by: Aaron PassmanBy the time the average credit union CEO is comfortable with one form of social media, it’s likely the young people the CU is seeking to attract has moved on to a new one.As the social media landscape continues to evolve, Credit Union Journal talked with experts about where the new opportunities lie, which sites may already be withering on the vine and strategies for leveraging these sites.Now, a big headache for consumers could be a huge opportunity for CUs.As consumers continue to see cards reissued due to data breaches and the upcoming EMV liability shift, one analyst suggested CUs use social media to help members understand why they keep getting new plastic in the mail. continue reading » ShareShareSharePrintMailGooglePinterestDiggRedditStumbleuponDeliciousBufferTumblr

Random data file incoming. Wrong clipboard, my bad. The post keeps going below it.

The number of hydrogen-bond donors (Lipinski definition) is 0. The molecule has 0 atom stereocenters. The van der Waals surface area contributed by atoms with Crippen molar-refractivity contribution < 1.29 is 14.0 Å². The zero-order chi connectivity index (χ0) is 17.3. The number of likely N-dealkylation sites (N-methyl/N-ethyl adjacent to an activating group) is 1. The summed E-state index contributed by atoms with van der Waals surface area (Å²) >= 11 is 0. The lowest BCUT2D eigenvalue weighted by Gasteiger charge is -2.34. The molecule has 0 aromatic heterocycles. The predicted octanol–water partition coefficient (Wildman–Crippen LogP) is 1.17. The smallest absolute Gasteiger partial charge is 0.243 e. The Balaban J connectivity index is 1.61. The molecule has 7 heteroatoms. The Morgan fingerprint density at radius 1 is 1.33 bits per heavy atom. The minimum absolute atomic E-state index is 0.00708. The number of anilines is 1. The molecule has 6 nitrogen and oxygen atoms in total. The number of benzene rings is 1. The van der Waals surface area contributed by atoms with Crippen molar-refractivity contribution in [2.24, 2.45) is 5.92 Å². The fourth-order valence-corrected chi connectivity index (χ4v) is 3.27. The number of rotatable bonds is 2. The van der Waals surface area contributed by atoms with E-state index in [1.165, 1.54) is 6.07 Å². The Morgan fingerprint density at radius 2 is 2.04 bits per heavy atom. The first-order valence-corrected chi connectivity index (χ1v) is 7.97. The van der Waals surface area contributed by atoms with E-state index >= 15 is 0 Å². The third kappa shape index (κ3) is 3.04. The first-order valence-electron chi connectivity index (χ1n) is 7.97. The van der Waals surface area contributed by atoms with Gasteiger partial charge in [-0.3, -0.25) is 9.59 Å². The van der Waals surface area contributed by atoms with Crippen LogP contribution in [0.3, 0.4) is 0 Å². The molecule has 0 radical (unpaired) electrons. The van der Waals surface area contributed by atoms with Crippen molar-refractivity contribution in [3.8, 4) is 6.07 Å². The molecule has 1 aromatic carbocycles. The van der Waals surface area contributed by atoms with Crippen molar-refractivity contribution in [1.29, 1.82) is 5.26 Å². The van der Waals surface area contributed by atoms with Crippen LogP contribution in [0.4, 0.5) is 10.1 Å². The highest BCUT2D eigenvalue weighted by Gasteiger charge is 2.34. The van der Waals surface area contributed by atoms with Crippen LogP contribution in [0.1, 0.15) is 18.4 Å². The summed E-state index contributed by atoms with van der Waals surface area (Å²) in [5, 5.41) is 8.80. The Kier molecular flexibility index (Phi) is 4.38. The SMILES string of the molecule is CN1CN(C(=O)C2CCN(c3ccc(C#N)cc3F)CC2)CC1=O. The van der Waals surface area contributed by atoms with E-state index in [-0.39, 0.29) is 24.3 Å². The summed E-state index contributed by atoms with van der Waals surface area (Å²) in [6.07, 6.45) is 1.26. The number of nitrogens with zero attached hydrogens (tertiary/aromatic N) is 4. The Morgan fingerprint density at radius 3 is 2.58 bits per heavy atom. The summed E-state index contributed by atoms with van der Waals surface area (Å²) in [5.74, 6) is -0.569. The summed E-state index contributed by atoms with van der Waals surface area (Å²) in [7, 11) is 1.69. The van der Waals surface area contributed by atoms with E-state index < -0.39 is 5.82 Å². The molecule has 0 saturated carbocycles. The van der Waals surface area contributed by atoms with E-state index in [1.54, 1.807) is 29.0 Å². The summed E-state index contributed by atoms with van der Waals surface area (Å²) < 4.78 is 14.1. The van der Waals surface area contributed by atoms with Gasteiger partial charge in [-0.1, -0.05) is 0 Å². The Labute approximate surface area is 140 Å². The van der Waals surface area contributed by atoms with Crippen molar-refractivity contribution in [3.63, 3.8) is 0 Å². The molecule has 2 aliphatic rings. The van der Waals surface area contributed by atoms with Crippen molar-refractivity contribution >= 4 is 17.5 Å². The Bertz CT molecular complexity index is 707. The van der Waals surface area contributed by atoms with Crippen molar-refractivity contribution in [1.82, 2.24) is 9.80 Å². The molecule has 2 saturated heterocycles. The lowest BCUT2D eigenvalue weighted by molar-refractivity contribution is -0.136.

Mr. Bruce Eugene Taylor, age 69, of near Pleasant, Indiana, entered this life on October 2, 1950 in Kokomo, Indiana. He was the loving son of Glenn Eugene and the late, Martha L. (Spall) Taylor. Bruce was raised in Kokomo and Sharpsville, Indiana and was a 1968 graduate of Sharpsville-Prairie High School. Bruce was inducted into the United States Army on June 9, 1970 in Indianapolis, Indiana, serving during the Vietnam War. He earned the National Defense Service Medal, Vietnam Service Medal with two stars, Vietnam Campaign Medal with 60 device, Civil Action Honor Medal and three Purple Hearts. Bruce was honorably discharged with the rank of Specialist 4th Class on June 1, 1976. Bruce was united in marriage on September 27, 1975 at the St. Patrick’s Catholic Church in Kokomo, Indiana to Judith Ann “Jude” Mackey. This happy union was blessed with a daughter, Ashley and a son, Nick. Bruce and Jude shared nearly 45 years of marriage together until his death. He was employed for the Continental Steel Mill in Kokomo, Indiana for 18 years. Bruce was employed in the transportation security administration for the Northern Kentucky International Airport retiring after 15 years of service. He resided in Frankfort, Indiana for several years until moving to the Switzerland County community in 2002 where he resided until his passing. He was member of the Vevay American Legion Post #185. Bruce enjoyed hunting and spending time with his family, especially his grandchildren. Bruce passed away at 1:49 a.m., Friday, September 11, 2020, at the King’s Daughters’ Hospital in Madison, Indiana.Bruce will be deeply missed by his wife, Judith Ann “Jude” (Mackey) Taylor of near Pleasant, IN; his daughter, Ashley (Taylor) Dieter and her husband, Jeff of Columbus, IN; his son, Nick Taylor and his wife, Tarah of Colorado Springs, CO; his grandchildren, Kylee, McKenzie, Carmen, Maddy, Malaina, Owen and Chase; his father, Glenn Eugene Taylor of Vevay, IN; his sisters, Beverly Rounds and her husband, Steve of Sharpsville, IN and Barbara Jones and her husband, Ron of Kokomo, IN and his several nieces and nephews.He was preceded in death by his mother, Martha L. (Spall) Taylor and his step-mother, Barbara Jean “BJ” (Davis) Taylor.Graveside Services will be conducted on Thursday, September 17, 2020, at 1:00 p.m., at the Sharpsville Cemetery, East Elm Street, Sharpsville, Indiana.Full military rites will be conducted by the Honor Guard of the Kokomo VFW Post #1152.In lieu of flowers, memorial contributions may be made to the Wounded Warrior Project. Cards are available at the funeral home or online at www.haskellandmorrison.com